Question: How’s your confidence lately? Now that the Open is well underway, I am regularly getting emails and calls about results with some very different tones to them. The funny part is that I could have almost predicted the outcomes of the last round just by the training — or should I say, the respective confidence levels — of the athletes with whom I have been in contact.
Why was I not surprised by the scores? It is not because I have a crystal ball, but because I can read the signs of your training — things like your approach, your attitude, your exercise selection, and the facility where you train. The last of these having many other influential factors, of course, such as atmosphere, programming, and equipment, just to name a few. These are merely some of the keys to having and building confident athletic success.
Confidence Is the Key to Success
There is an old saying: “Confidence is a close second to talent in athletes.” The truth is that confidence may actually be tied with talent and at certain times, be more important. There are many times in sports when the belief that you can do something is more powerful than the sheer ability to it. “The will to win must be greater then the skill to win!”
At my gym we are masters of this; we truly believe there is nothing we can’t do. If we can’t get it right now, we can figure it out and we WILL get it tomorrow. Having that kind of attitude is something many athletes lack and really need to work on, but at my place we prioritize this and constantly work on it.
I do seminars and clinics worldwide and work closely with many CrossFit athletes, and I see the same situation in many places: there is little to no mental training going on. Everyone is focused on skill technique, met-con training and body composition, yet the biggest weakness in CrossFit is none of the above. One of the biggest weaknesses in CF (alongside the need to focus on developing absolute strength) is happening above the neck: many of you don’t believe 100% that you can do it — really do it. “It” being whatever it is you are going to do.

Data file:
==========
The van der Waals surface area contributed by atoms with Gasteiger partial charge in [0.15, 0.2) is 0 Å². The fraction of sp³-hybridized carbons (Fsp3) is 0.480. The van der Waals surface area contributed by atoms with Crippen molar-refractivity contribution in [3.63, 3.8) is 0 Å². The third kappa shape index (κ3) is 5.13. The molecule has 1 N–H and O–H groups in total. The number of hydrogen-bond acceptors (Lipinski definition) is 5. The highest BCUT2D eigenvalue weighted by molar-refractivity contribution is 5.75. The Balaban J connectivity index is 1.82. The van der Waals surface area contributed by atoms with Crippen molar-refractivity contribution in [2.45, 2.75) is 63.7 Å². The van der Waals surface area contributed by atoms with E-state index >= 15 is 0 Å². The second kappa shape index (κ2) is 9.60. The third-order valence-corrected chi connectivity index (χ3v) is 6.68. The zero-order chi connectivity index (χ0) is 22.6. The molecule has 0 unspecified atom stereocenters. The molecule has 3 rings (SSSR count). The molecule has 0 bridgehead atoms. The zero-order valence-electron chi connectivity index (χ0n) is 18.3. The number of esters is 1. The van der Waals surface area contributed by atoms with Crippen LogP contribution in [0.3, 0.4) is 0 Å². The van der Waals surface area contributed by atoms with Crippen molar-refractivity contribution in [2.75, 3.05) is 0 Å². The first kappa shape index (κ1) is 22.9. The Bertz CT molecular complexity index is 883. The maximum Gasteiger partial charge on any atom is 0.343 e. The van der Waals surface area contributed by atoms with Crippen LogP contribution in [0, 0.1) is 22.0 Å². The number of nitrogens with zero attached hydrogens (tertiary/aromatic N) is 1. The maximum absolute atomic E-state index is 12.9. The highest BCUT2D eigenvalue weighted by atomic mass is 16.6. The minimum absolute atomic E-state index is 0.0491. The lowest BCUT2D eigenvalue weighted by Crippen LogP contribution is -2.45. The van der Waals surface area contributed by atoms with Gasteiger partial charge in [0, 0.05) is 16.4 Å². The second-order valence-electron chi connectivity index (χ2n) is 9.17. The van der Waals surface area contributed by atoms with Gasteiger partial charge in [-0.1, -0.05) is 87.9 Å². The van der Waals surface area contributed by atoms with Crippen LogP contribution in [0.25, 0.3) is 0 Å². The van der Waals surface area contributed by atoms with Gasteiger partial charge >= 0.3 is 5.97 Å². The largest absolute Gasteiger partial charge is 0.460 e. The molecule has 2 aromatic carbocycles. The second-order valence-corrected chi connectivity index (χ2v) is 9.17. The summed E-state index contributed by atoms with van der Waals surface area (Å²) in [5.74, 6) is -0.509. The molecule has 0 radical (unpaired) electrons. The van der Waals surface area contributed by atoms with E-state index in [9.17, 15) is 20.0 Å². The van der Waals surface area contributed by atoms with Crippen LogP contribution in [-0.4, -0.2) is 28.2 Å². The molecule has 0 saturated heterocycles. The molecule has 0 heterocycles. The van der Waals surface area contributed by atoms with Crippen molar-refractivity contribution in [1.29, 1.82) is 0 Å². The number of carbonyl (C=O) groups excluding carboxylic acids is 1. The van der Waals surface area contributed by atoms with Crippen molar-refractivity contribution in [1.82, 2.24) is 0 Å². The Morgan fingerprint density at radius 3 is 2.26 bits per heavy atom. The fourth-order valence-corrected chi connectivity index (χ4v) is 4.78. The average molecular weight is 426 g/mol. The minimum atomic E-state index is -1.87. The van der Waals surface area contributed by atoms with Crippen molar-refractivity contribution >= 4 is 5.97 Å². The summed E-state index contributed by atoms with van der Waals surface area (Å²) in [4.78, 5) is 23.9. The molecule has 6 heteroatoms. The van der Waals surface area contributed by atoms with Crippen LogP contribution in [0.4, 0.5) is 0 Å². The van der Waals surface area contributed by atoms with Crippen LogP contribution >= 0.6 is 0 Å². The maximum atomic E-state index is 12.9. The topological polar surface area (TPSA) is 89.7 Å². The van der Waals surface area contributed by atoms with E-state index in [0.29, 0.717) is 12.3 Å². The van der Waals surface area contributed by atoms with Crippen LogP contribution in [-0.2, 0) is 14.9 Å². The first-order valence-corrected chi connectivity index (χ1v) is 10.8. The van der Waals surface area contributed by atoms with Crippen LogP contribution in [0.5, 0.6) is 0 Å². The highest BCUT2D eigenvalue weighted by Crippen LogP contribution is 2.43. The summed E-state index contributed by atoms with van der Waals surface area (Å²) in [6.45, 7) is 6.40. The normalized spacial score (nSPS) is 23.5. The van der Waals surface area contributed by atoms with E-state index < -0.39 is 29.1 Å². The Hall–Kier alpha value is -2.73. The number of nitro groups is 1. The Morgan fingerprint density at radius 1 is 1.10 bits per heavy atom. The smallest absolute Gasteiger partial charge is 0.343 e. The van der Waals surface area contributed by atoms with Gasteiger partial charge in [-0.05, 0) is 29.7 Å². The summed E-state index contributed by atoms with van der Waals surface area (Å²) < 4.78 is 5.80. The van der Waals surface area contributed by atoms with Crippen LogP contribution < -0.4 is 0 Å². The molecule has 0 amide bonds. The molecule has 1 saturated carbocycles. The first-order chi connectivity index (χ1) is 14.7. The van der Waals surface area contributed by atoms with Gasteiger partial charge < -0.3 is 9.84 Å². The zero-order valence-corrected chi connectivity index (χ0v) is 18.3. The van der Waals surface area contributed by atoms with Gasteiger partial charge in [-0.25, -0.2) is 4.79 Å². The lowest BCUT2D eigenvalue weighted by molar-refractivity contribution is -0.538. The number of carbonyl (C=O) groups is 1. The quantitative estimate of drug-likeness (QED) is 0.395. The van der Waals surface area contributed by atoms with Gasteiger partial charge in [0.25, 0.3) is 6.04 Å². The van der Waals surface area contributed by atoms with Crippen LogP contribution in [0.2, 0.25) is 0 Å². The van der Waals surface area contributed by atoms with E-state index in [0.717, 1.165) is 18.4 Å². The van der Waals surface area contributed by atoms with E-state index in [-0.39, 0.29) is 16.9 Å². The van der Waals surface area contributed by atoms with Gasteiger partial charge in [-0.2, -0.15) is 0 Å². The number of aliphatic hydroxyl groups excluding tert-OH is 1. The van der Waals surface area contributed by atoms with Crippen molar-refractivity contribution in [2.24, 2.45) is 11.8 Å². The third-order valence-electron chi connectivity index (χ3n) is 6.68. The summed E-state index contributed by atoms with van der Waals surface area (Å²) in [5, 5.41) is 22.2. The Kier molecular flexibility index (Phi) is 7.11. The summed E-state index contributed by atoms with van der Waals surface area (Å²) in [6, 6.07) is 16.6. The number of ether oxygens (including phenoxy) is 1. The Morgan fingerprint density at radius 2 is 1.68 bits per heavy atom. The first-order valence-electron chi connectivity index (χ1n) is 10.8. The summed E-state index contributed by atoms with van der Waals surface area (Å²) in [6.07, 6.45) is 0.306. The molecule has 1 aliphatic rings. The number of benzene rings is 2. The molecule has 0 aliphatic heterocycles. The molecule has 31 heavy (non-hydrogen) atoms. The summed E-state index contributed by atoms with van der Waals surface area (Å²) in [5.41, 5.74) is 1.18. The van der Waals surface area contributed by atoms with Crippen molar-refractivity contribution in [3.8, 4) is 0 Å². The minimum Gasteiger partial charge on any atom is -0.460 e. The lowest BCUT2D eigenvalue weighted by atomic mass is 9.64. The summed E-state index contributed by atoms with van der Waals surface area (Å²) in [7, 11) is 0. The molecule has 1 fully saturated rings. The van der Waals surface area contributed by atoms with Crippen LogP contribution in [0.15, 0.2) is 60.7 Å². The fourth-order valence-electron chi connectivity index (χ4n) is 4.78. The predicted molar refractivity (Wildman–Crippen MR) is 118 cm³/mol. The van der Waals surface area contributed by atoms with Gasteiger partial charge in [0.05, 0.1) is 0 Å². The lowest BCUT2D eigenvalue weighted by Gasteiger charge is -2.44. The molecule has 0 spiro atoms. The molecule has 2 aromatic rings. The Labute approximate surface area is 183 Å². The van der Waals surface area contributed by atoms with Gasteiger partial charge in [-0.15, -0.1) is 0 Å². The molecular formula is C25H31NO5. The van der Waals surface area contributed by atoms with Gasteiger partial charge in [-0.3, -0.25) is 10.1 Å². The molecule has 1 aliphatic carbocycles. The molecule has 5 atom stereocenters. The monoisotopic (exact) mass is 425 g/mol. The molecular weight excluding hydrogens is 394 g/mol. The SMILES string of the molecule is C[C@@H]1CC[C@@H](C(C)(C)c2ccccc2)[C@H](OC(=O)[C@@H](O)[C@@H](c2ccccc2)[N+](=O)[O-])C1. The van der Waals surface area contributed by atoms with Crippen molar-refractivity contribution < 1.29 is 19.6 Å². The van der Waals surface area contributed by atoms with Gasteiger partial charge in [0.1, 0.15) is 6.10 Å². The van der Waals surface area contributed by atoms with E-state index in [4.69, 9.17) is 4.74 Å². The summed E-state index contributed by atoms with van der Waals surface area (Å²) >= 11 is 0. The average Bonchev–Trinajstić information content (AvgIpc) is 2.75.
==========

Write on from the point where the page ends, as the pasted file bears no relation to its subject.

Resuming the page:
Personally, I don’t think that there is anything I cannot do. I do not do CrossFit alone, though we use and really like many CF exercises. We participate in many strength sports, and currently we are training for Strongman very hard. We are knee deep in that training right now and having a blast. In fact, we are looking to compete at an upcoming meet, where we will kick some ass, be assured. Cocky? No — confident.
If we were competing in the CrossFit Open, we would beat you and you know it. You can’t beat us. You are not strong enough physically or mentally, and you don’t have the confidence. That is one of the primary differences between top-shelf athletes and middle-of-the-road guys: true confidence in one’s self.
What does this look like? My son has never done a thruster in his life, yet the other night we did squats at 455lbs for 5 then directly into thrusters with 215lbs for 5×5 sets. Although his form on the thrusters was not perfect (he didn’t put his head through at the top), he just threw the weight around like nothing. He even did a few reps at 245lbs at the end.